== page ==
Pioneer woman finds a pop of stability.
Things get freaky when Mel spots Davis across the crowded bar.
Music by Zdenko Martin
Choreography Consultant Kimiye Corwin
Charise wrote and starred in “Public Property”
A pregnant New Yorker braves the outdoors.
“Time is Just a Piece of Paper” written by: Erik Della Penna
Produced by SmartMouth Productions, in association with Rye Productions.
Cannibal Galaxy: a love story
Charise’s play, “Cannibal Galaxy: a love story” received its world premiere at The New Ohio Theater
in NYC on June 8 – 17, 2018.
Produced by the all female-run company, Between Two Boroughs and directed by Jenn Haltmann, the play was an EST Sloan Finalist, it was workshopped by Fault Line Theatre, and it received prior production at Xavier College.
It’s business as usual at the Washington D.C. Science Museum where the employees’ personal lives keep getting in the way. Jo wants a child but is unable to secure an inseminator. Chet longs to make love, but dating kinda sucks and gaming is way more awesome. Claire searches for purpose by digging directly toward the center of the earth. Vadim prioritizes the needs of others but wouldn’t know his own if they crawled into bed with him. Eloise lives in a treehouse and brushes her teeth with space particles. When chaos ravages a perfectly average day, these co-workers are flung into a cosmic galactic shift, rearranging their internal cartography. “CANNIBAL GALAXY: a love story” is a new play about how we keep breathing as America eats itself alive.
[This] production...is a discourse on our own hunger – for connection, for belonging, for filling the empty space within. Cannibal Galaxy: a love story operates like the Mars Rover collecting data about the surface of things and hinting at the caverns and mysteries that lie undiscovered beneath.” — Jacquelyn Claire, Stage Biz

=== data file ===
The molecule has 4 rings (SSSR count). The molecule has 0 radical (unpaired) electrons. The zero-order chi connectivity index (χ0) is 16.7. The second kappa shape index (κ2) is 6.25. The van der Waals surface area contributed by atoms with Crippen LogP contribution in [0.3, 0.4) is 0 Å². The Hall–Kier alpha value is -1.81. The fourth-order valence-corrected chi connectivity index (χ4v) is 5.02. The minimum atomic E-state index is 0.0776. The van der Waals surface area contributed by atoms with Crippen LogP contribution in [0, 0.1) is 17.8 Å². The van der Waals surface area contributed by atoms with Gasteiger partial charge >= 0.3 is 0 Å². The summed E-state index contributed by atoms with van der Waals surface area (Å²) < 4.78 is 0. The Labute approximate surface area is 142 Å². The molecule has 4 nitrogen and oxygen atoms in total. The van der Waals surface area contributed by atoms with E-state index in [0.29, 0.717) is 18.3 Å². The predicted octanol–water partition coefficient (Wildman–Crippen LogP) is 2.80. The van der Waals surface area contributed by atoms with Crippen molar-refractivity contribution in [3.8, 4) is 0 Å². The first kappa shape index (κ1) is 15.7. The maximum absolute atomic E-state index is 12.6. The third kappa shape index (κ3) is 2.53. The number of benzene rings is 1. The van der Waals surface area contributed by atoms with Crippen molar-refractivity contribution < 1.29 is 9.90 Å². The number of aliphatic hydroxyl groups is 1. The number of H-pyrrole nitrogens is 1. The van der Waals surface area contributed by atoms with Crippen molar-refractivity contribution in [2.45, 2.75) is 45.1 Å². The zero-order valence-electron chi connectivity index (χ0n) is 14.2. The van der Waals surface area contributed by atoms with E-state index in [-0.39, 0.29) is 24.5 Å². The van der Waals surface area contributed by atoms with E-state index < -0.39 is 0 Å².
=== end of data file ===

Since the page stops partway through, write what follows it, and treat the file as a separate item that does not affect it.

Featured on Go See a Show! Podcast
Listen in as Cannibal Galaxy: a love story playwright Charise Greene, along with the duo behind the producing company Between Two Boroughs—the show’s director, Jenn Haltman, and Becca Schneider, who plays “Claire”—discuss impossibility in the theater, finding communal experiences in the wake of trauma, “the relationship between violence, science, and spirituality in our country,” embracing the structural elements of a space, galactic cannibalism, magical realism, irrevocable change, and where creativity and violence collide.
Produced at Xavier University in September 2017
Charise Greene's] entire play is modernly elegant. And I’ve never attended a talkback where there were such deep and thoughtful responses to the symbolism of a play. Of course, I’ve not seen many plays that use symbolism this well. - The Sappy Critic